Your quality of service and onsite professionalism is an area we understand many end-clients take the time to compliment you on – explain why your quality of service is exceptional?
My company reputation is the most important part for me, I will endeavour to complete a job 100% to my ability, I will always go above and beyond for a client and ensure they are happy when I leave site. I am always eager to wow a client and treat them with respect, return work and future projects are imperative for the survival of any company.
Full equality between male and female Engineers doesn’t exist yet, and it may never be the utopian vision some people crave. As Christine testified to in her interview, she sometimes works in an “intimidating environment” which is “male dominated” and where women need to have a “thick skin from the jokes”, but most importantly Christine feels like she is always “treated equally” in her job.
Equality, anti-discrimination and HR legislation exist to prevent Engineers like Christine from enduring inequality, yet it still exists. Some women may be intimidated to enter into a traditionally “male dominated environment” but unless more women challenge this “norm” then the landscape will never change.
Gaining a certification as a Cisco Network Engineer is only the beginning of your professional journey, next you need a job. There are literally thousands of Engineers passing CCNA, CCNP and CCIE exams around the world every single year. All those bits of paper look the same; they all tell prospective employers that you did indeed pass the written and trickier lab exams.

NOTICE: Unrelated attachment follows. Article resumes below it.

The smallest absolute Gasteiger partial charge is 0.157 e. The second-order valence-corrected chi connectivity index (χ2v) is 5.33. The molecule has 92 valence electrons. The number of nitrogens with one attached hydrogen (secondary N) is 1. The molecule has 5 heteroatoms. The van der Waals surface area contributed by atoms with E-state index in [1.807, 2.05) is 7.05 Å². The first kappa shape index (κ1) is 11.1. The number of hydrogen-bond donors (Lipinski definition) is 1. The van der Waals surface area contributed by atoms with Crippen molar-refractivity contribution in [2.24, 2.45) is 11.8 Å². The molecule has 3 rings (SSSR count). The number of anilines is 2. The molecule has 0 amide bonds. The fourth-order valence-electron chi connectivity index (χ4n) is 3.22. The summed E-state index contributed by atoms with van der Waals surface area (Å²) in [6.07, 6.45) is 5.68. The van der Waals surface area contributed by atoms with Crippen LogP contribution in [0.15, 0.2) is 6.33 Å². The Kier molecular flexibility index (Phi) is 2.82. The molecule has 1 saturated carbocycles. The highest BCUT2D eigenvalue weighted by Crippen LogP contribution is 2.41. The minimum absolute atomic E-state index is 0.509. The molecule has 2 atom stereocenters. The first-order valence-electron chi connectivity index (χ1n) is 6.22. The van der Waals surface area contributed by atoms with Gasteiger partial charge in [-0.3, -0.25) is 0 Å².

You might have a Cisco Certification, but so do thousands more – the question is “Why would an employer hire you rather than the thousands of other equally qualified individuals?” Gaining experience can only be gained by well, gaining experience – so what else can help you become a SUCCESSFUL Cisco Network Engineer?
Any prospective employer and end client will demand a high level of professionalism at all times so you need to consider perception – how does the client or employer perceive your levels of professionalism? Make sure you:
- Ensure the project scope/SLA agreement is adhered to at all times
- Have your Engineers tools/kit – Be Prepared!
- Dress like the professional you are
- You’re the Technical one, not everyone else so refrain from jargon & being overly-technical
Applying for a job as a Network Engineer is just like any other, you need to portray a good image and one of professionalism. I recently had an online conversation with a Cisco Engineer who appeared on our website with the words “Need Job Mate” – em not from me you won’t, especially as your level of professionalism is shocking!
Regardless of where you’re from, learn to speak the local language – and well. As skilled as you may be with IT Networks and the technical aspect of being a Cisco Engineer, you need to be able to communicate with clients, employers & stakeholders. There needs to be a trail of the work you carry out from start to finish, make sure you: